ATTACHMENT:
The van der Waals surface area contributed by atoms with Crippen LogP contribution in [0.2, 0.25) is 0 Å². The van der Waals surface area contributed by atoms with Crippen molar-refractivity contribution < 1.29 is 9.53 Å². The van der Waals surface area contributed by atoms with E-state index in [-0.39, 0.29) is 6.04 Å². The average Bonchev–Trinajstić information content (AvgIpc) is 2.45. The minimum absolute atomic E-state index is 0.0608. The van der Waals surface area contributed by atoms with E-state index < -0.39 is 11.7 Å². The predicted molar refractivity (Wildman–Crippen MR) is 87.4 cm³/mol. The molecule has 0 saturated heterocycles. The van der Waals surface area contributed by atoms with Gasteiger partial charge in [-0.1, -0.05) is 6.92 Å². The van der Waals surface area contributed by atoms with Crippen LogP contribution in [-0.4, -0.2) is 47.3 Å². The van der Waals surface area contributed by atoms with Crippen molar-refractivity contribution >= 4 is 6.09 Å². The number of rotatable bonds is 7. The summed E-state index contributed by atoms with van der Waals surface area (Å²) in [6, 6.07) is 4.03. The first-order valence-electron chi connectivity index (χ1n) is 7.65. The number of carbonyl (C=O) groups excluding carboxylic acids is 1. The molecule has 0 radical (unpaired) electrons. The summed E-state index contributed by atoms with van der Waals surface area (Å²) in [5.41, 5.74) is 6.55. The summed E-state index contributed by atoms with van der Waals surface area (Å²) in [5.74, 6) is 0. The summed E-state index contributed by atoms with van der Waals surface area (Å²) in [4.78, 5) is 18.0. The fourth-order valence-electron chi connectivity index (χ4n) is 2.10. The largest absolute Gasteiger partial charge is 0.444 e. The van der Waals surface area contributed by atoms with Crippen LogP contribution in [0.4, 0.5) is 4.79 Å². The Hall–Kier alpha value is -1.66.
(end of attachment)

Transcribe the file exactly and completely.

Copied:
The van der Waals surface area contributed by atoms with Crippen LogP contribution in [0.2, 0.25) is 0 Å². The van der Waals surface area contributed by atoms with Crippen molar-refractivity contribution < 1.29 is 9.53 Å². The van der Waals surface area contributed by atoms with E-state index in [-0.39, 0.29) is 6.04 Å². The average Bonchev–Trinajstić information content (AvgIpc) is 2.45. The minimum absolute atomic E-state index is 0.0608. The van der Waals surface area contributed by atoms with E-state index < -0.39 is 11.7 Å². The predicted molar refractivity (Wildman–Crippen MR) is 87.4 cm³/mol. The molecule has 0 saturated heterocycles. The van der Waals surface area contributed by atoms with Gasteiger partial charge in [-0.1, -0.05) is 6.92 Å². The van der Waals surface area contributed by atoms with Crippen LogP contribution in [-0.4, -0.2) is 47.3 Å². The van der Waals surface area contributed by atoms with Crippen molar-refractivity contribution >= 4 is 6.09 Å². The number of rotatable bonds is 7. The summed E-state index contributed by atoms with van der Waals surface area (Å²) in [6, 6.07) is 4.03. The first-order valence-electron chi connectivity index (χ1n) is 7.65. The number of carbonyl (C=O) groups excluding carboxylic acids is 1. The molecule has 0 radical (unpaired) electrons. The summed E-state index contributed by atoms with van der Waals surface area (Å²) in [5.41, 5.74) is 6.55. The summed E-state index contributed by atoms with van der Waals surface area (Å²) in [5.74, 6) is 0. The summed E-state index contributed by atoms with van der Waals surface area (Å²) in [4.78, 5) is 18.0. The fourth-order valence-electron chi connectivity index (χ4n) is 2.10. The largest absolute Gasteiger partial charge is 0.444 e. The van der Waals surface area contributed by atoms with Crippen LogP contribution in [0.4, 0.5) is 4.79 Å². The Hall–Kier alpha value is -1.66.